When I asked McKibben what he makes of the rise in family size, particularly among affluent families, he replied, “In a sense, there’s something good happening here: That people have, after a period of fixation on career, rediscovered the wonderfulness of families. But as with so many things, we confuse ‘more’ and ‘better.’“
Of course, given the requirements of keeping the American economy humming, a big drop in birthrates, as Western Europe has seen, would no doubt introduce new problems. We would see a greater strain on keeping the Social Security system afloat and probably a greater flow of immigrants across our borders, creating new American resource gluttons addicted to their air conditioners and automobiles.
IT’S 11:30 A.M., AND MOTHER-OF-SIX Kristine DeMatteo is easing her Suburban out of the Wellesley preschool parking lot. “What do you want to hear?” she asks her 4-year-old daughter wearing pink corduroys and a floppy pink bow in her hair. “Annie!” As DeMatteo slides the soundtrack into the CD player, she reminds her daughter that at the next stop, the fierce lobbying will begin for a soundtrack change to The Lord of the Rings.
DeMatteo had spent the morning running errands - today she chose Star Market, because it has cases of the Propel sports waters that her sons like - while her baby sitter brought her 2-year-old son to the park. She was now en route to the Dexter School, the private boys school in Brookline where her oldest four go, the youngest in kindergarten. She would be picking up him and two of his classmates (her older boys stay at school all day), dropping them off at a play date, dropping her daughter off at home with the baby sitter, and then trying to line up a playmate for her while DeMatteo went to a doctor’s appointment.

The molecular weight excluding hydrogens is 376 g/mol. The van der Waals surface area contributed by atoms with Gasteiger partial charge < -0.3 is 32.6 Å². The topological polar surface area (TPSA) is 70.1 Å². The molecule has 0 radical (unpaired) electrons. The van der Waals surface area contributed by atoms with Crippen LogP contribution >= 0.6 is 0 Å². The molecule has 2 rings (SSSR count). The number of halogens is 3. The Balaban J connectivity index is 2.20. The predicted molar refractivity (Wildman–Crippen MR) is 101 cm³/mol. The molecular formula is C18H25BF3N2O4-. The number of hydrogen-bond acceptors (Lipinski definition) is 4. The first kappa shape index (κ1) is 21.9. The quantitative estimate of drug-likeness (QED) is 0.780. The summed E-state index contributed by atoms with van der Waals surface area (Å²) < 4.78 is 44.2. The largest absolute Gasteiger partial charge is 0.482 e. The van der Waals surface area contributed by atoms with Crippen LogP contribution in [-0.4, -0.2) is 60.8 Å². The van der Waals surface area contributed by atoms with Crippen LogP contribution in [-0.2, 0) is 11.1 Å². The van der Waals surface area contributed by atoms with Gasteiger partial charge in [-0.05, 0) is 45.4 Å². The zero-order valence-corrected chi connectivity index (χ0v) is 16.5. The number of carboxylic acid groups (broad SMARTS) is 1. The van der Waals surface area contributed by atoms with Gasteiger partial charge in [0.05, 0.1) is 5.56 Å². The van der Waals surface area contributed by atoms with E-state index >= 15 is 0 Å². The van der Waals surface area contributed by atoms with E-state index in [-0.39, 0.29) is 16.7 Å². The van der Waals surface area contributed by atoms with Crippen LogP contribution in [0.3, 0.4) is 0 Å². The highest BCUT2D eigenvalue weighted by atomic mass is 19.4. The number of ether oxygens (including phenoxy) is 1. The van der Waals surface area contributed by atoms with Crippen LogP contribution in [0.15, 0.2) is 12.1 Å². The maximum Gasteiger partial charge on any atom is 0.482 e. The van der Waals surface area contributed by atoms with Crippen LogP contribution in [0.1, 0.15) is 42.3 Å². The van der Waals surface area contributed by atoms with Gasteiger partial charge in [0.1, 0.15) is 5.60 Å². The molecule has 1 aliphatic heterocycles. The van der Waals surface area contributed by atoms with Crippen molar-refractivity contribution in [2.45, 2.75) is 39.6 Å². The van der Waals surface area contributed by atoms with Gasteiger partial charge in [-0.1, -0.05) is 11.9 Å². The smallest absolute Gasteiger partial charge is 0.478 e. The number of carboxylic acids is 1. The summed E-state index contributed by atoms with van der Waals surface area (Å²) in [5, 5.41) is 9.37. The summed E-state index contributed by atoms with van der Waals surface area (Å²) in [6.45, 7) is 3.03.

In the early 1990s, DeMatteo could never have predicted this would be her life or how much fulfillment she would get from it. She grew up with just one sibling, and her husband, John, whom she met when they were both students at Duke University, came from a family with three kids. She envisioned having no more than one or two children of her own. While she was in law school, she became pregnant with twin girls. Midway through her pregnancy, she miscarried. “It was devastating,” DeMatteo says. “It was then that I realized everything that made me happy didn’t make me happy anymore.” Travel, restaurants, flipping through fashion magazines, or spending lazy Sunday afternoons poring over the entire newspaper - it all seemed trivial. “I just wanted a baby.”
After her first son was born, she had another miscarriage. Every pregnancy after that seemed like a gift, so she just didn’t stop. The heartache changed her priorities, she says, “and made me a better mother.” She found that she had no desire to return to law school or the fashion-magazine industry where she had once worked. She and her husband, who is in real estate, knew they were fortunate enough to be able to afford a big family on one salary. Now, even with five sons and a daughter, she is trying to get pregnant again.